Talk by Professor Ian McGowan on long-acting ARVs (LAARVs).

 

-       Research from NYC (MSM) indicates high rates of willingness, and that a majority would prefer an injection.

-       Research from Africa (women) indicates that injection/implant/vaginal ring (as PrEP) would be preferred.

 

Current development of LAARVs is both for treatment and prevention.

 

Requirements for LAARVs as injection:

-       Infrequent dosing (every 2-3 months)

-       Practical injection volume (<4mL)

-       Doesn’t require cold-chain storage

 

Rilpivirine and cabotegravir most likely candidates of current generation of medications.

-       Have only been evaluated in the context of clinical trials (phase 1 and 2); adherence data likely to vary in the real world (and depending on whether being given as PrEP or treatment)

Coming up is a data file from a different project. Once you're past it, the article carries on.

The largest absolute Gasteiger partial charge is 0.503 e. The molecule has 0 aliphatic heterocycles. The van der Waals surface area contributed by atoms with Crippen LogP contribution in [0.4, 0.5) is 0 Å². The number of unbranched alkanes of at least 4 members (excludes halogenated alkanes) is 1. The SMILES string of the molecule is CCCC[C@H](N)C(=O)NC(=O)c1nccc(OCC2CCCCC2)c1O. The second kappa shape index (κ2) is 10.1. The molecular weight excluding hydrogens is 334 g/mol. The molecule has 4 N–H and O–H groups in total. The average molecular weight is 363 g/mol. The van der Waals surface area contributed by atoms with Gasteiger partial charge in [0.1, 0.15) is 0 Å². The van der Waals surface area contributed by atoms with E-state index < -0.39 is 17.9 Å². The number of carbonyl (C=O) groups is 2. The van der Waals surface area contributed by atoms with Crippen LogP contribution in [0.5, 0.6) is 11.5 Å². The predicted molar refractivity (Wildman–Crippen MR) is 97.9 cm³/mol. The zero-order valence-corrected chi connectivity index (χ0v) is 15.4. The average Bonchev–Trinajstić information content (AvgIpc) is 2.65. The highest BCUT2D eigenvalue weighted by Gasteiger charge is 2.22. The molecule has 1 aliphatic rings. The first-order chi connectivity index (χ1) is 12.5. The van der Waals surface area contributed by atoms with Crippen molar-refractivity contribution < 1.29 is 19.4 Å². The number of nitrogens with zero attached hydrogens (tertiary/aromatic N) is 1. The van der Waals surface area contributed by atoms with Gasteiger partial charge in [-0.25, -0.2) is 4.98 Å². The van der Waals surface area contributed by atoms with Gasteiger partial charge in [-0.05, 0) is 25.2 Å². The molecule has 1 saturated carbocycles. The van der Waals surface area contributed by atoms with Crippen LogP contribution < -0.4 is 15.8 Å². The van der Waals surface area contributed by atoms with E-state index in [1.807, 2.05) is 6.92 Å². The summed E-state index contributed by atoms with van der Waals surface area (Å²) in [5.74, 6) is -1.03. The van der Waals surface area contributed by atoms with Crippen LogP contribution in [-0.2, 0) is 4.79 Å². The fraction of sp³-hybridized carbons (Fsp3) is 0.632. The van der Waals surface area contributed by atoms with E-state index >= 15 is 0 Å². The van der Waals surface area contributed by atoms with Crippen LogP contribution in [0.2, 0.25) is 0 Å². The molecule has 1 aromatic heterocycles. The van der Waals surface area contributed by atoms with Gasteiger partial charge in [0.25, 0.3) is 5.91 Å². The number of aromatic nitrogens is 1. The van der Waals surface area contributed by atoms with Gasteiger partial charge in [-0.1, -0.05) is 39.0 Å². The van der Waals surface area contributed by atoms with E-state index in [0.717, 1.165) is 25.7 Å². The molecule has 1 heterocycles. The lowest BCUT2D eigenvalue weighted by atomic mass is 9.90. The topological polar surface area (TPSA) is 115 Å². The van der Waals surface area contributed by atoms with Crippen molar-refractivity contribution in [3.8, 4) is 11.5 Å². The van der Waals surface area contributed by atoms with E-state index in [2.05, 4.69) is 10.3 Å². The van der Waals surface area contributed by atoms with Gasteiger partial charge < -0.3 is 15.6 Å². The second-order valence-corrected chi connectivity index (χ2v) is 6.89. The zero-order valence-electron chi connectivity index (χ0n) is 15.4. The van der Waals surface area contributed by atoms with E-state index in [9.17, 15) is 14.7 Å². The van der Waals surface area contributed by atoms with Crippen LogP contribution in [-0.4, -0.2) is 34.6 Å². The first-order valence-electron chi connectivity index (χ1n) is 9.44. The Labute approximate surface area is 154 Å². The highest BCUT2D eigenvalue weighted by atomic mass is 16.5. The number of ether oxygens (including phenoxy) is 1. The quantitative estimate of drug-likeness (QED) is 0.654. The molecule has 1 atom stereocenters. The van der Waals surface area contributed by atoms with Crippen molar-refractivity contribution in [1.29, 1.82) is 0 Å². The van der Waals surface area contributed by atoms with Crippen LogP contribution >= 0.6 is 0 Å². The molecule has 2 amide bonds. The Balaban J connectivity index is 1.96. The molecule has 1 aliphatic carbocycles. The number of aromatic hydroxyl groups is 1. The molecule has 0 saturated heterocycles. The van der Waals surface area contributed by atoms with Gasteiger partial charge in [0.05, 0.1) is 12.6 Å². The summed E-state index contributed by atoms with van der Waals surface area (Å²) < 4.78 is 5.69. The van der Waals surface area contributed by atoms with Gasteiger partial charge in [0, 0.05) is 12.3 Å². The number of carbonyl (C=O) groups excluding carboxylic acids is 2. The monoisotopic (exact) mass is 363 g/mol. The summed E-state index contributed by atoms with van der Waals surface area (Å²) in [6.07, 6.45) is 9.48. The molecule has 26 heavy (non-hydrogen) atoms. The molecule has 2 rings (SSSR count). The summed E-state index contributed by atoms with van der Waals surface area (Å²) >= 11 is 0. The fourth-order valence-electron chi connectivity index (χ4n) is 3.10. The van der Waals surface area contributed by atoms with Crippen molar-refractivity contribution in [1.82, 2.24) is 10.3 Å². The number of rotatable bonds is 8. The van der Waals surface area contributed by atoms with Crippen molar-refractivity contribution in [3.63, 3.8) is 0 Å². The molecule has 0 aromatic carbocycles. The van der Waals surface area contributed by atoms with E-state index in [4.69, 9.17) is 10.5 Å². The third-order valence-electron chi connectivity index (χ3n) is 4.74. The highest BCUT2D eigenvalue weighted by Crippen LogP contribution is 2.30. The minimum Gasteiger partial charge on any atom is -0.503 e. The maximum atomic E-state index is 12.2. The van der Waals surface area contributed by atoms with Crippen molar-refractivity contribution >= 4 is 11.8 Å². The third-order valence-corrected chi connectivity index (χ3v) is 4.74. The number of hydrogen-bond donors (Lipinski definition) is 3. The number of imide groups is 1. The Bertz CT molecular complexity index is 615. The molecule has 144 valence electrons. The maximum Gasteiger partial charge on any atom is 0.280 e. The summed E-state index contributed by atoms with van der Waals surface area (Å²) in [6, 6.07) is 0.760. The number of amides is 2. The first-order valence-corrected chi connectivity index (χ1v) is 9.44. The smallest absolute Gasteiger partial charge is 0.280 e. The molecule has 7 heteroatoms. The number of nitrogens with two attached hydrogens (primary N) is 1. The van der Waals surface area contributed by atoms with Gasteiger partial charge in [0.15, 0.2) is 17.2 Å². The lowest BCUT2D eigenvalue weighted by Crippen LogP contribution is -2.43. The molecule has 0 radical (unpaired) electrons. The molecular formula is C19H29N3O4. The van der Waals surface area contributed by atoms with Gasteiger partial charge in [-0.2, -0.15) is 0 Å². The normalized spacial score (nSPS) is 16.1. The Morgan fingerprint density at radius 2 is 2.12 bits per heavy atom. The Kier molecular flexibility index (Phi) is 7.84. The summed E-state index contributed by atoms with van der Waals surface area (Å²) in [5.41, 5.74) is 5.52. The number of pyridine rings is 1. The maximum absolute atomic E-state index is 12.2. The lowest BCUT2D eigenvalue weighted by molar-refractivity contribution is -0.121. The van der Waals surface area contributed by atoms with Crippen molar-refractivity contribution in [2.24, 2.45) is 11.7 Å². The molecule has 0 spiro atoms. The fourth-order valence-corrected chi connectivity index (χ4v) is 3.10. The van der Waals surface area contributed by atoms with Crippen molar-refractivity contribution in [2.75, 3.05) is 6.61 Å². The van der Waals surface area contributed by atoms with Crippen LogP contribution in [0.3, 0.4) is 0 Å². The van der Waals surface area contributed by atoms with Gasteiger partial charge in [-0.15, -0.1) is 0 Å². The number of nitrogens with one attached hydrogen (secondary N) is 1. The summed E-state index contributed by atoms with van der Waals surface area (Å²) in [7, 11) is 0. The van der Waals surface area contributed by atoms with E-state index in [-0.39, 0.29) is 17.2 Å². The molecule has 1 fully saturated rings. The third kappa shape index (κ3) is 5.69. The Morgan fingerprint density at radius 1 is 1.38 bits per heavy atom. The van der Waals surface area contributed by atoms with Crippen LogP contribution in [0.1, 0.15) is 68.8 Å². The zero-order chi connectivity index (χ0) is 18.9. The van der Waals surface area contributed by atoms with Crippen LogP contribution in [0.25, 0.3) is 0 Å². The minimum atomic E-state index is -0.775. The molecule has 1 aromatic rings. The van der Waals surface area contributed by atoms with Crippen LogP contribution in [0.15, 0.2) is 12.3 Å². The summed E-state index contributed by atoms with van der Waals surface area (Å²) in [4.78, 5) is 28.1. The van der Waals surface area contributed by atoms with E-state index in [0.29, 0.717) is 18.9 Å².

-       Tolerability good; patient satisfaction overall good

-       Efficacy signal in cabotegravir (animal studies)

-       Injection-site reactions reasonably frequent over time (highest at first injection)

-       Long-acting rilpirivine detectable in tissue (plasma/endocervical and vaginal fluid) up to >500 days (!) later – which is concerning for risk of resistance. Therefore cabotegravir more promising for use as long-acting PrEP (and phase 3 studies planned) – cabotegravir involves 4 week oral lead-in then Q8 weekly injection.

 

Novel NRTI “EFdA” also promising based on animal modelling; currently at phase 1 studies in humans. Animal models indicate that long-acting formulation could be effective up to 1yr.

 

As mentioned elsewhere – TAF silicone tubing implant and biodegradable implants both promising for use as PrEP.

 

Main challenges with LAARVs:

-       Safety (need oral lead-in)

-       Acceptability (needs real-world data)

-       Adherence

-       Resistance

-       Pharmacokinetics

-       Delivery